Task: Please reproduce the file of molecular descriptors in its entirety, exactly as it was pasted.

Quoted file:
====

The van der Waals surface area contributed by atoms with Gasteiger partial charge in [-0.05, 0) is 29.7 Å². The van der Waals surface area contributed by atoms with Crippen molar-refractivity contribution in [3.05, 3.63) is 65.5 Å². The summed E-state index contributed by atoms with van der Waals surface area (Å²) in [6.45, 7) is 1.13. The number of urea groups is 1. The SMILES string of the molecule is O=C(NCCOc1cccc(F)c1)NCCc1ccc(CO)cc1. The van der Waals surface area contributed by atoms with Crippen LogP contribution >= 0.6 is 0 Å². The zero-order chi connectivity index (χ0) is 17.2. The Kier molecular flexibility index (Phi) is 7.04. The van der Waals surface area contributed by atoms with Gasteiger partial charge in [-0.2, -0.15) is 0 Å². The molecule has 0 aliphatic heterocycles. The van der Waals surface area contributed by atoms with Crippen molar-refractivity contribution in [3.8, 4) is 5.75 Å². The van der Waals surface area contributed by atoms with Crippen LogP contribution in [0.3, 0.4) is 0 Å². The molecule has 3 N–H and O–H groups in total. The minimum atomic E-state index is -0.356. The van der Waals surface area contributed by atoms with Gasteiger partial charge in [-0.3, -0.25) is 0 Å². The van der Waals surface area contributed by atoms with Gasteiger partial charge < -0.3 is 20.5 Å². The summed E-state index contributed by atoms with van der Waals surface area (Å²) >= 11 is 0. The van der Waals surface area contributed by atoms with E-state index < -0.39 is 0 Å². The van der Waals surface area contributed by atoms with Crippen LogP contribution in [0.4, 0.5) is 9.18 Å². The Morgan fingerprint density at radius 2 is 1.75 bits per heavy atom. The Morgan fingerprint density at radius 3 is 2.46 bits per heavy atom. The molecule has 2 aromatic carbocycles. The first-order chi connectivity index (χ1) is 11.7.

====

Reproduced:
The van der Waals surface area contributed by atoms with Gasteiger partial charge in [-0.05, 0) is 29.7 Å². The van der Waals surface area contributed by atoms with Crippen molar-refractivity contribution in [3.05, 3.63) is 65.5 Å². The summed E-state index contributed by atoms with van der Waals surface area (Å²) in [6.45, 7) is 1.13. The number of urea groups is 1. The SMILES string of the molecule is O=C(NCCOc1cccc(F)c1)NCCc1ccc(CO)cc1. The van der Waals surface area contributed by atoms with Crippen LogP contribution >= 0.6 is 0 Å². The zero-order chi connectivity index (χ0) is 17.2. The Kier molecular flexibility index (Phi) is 7.04. The van der Waals surface area contributed by atoms with Gasteiger partial charge in [-0.2, -0.15) is 0 Å². The molecule has 0 aliphatic heterocycles. The van der Waals surface area contributed by atoms with Crippen molar-refractivity contribution in [3.8, 4) is 5.75 Å². The van der Waals surface area contributed by atoms with Crippen LogP contribution in [0.3, 0.4) is 0 Å². The molecule has 3 N–H and O–H groups in total. The minimum atomic E-state index is -0.356. The van der Waals surface area contributed by atoms with Gasteiger partial charge in [-0.3, -0.25) is 0 Å². The van der Waals surface area contributed by atoms with Gasteiger partial charge < -0.3 is 20.5 Å². The summed E-state index contributed by atoms with van der Waals surface area (Å²) >= 11 is 0. The van der Waals surface area contributed by atoms with E-state index < -0.39 is 0 Å². The van der Waals surface area contributed by atoms with Crippen LogP contribution in [0.4, 0.5) is 9.18 Å². The Morgan fingerprint density at radius 2 is 1.75 bits per heavy atom. The Morgan fingerprint density at radius 3 is 2.46 bits per heavy atom. The molecule has 2 aromatic carbocycles. The first-order chi connectivity index (χ1) is 11.7.